Unitarian Fellowship of Sarnia & Port Huron
A life-long Unitarian Universalist who "built her own theology", Wendy Starr felt called to become a Lay Chaplain for the Unitarian Fellowship of Sarnia and Port Huron because, "there was a real need."
Hers is a lay led Fellowship, and Wendy
performs weddings, child dedications, funerals and memorial services.
She has been a Lay Chaplain for over five years.
Some couples have chosen to join the UU Fellowship after Wendy
performed their weddings.
finds memorials the most fulfilling because, "they're what make me grow."
has taken extra training as a "Celebrant" and is able to do services at her
local funeral home, where she
is looked on as being able to offer a non-denominational but spiritual service.
has already done training for Unitarian Lay Chaplains on this topic.
new training will be enriching even for experienced Lay Chaplains
, and will include insights into strategic communication and deep structured listening.
"Just being a sympathetic ear helps," she
In preparing for memorials, Wendy
emphasizes the importance of asking the right questions.
has developed a questionnaire to help Lay Chaplains
discuss even difficult circumstances, such as a suicide or the loss of a child.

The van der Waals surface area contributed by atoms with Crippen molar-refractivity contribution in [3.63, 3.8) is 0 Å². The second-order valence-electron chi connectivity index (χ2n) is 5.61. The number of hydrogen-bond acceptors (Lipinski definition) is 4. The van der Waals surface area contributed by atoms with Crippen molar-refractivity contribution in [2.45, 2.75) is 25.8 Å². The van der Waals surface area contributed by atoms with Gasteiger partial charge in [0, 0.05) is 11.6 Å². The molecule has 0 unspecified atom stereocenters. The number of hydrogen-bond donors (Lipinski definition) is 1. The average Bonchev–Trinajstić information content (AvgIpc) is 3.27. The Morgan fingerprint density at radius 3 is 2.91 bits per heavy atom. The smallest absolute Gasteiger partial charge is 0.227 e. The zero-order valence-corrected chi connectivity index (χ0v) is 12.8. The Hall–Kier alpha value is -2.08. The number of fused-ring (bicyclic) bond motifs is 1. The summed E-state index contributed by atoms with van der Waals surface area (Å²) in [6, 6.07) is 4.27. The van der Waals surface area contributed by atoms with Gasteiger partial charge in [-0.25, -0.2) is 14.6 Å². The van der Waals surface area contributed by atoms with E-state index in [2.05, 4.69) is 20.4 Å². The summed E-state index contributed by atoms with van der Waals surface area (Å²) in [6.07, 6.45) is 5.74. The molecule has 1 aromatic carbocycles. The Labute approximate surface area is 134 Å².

says that there is a lot to learn about what to say and what not to say, and that to be the most effective, a Lay Chaplain needs to "do their own work" first.
is talking with people about their loved one, sometimes someone will say something funny.
"They'll start laughing, and then you'll see that look of guilt.
They need to know it's good to remember the humour too."
says most families tell her
it's the three or four hour interview she
does with them before the funeral that really helps begin the healing process.
is not working as a Lay Chaplain, she
is involved in another form of service.
She works as a waitress, and has often found a spiritual component to that work.
For example, when a regular customer appeared after a few months' absence and for the first time without her
asked a few polite questions and learned the woman's husband had recently died.
Since the restaurant wasn't busy that morning, she
was able to listen and sympathize and in a sense, give the woman permission to enjoy everyday things like going out to breakfast again.
is a mother of three.